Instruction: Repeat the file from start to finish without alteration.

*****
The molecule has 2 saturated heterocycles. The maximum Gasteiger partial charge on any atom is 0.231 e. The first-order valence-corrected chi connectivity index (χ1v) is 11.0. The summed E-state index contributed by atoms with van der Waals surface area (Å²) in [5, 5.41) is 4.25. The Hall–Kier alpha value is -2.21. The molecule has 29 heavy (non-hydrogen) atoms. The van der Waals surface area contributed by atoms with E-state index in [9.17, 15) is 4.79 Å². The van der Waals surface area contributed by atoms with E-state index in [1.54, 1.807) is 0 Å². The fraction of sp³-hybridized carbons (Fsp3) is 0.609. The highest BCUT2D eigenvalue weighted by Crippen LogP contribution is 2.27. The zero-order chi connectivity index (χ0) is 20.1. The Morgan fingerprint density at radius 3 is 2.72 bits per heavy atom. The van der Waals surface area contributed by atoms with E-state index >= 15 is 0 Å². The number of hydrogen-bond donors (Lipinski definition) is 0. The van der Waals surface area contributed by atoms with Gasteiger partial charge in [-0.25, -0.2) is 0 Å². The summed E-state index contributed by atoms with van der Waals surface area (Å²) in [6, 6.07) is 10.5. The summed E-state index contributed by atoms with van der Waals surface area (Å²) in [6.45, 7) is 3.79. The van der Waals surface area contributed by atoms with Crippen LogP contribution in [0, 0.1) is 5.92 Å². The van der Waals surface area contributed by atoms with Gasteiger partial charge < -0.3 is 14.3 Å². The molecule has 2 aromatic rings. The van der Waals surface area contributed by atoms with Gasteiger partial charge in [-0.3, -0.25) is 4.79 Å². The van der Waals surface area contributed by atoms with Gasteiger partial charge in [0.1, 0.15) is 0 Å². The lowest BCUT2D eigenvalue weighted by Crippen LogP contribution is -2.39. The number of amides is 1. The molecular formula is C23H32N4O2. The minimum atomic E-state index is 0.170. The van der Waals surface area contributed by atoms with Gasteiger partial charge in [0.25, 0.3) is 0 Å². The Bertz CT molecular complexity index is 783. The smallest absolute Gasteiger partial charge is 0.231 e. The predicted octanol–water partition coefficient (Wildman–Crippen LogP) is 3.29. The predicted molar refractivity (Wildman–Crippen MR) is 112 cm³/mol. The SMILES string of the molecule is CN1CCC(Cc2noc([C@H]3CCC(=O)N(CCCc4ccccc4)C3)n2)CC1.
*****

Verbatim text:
The molecule has 2 saturated heterocycles. The maximum Gasteiger partial charge on any atom is 0.231 e. The first-order valence-corrected chi connectivity index (χ1v) is 11.0. The summed E-state index contributed by atoms with van der Waals surface area (Å²) in [5, 5.41) is 4.25. The Hall–Kier alpha value is -2.21. The molecule has 29 heavy (non-hydrogen) atoms. The van der Waals surface area contributed by atoms with E-state index in [9.17, 15) is 4.79 Å². The van der Waals surface area contributed by atoms with E-state index in [1.54, 1.807) is 0 Å². The fraction of sp³-hybridized carbons (Fsp3) is 0.609. The highest BCUT2D eigenvalue weighted by Crippen LogP contribution is 2.27. The zero-order chi connectivity index (χ0) is 20.1. The Morgan fingerprint density at radius 3 is 2.72 bits per heavy atom. The van der Waals surface area contributed by atoms with E-state index >= 15 is 0 Å². The number of hydrogen-bond donors (Lipinski definition) is 0. The van der Waals surface area contributed by atoms with Gasteiger partial charge in [-0.25, -0.2) is 0 Å². The summed E-state index contributed by atoms with van der Waals surface area (Å²) in [6, 6.07) is 10.5. The summed E-state index contributed by atoms with van der Waals surface area (Å²) in [6.45, 7) is 3.79. The van der Waals surface area contributed by atoms with Crippen LogP contribution in [0, 0.1) is 5.92 Å². The van der Waals surface area contributed by atoms with Gasteiger partial charge < -0.3 is 14.3 Å². The molecule has 2 aromatic rings. The van der Waals surface area contributed by atoms with Gasteiger partial charge in [-0.3, -0.25) is 4.79 Å². The van der Waals surface area contributed by atoms with Gasteiger partial charge in [0.1, 0.15) is 0 Å². The lowest BCUT2D eigenvalue weighted by Crippen LogP contribution is -2.39. The number of amides is 1. The molecular formula is C23H32N4O2. The minimum atomic E-state index is 0.170. The van der Waals surface area contributed by atoms with Gasteiger partial charge in [0.25, 0.3) is 0 Å². The Bertz CT molecular complexity index is 783. The smallest absolute Gasteiger partial charge is 0.231 e. The predicted octanol–water partition coefficient (Wildman–Crippen LogP) is 3.29. The predicted molar refractivity (Wildman–Crippen MR) is 112 cm³/mol. The SMILES string of the molecule is CN1CCC(Cc2noc([C@H]3CCC(=O)N(CCCc4ccccc4)C3)n2)CC1.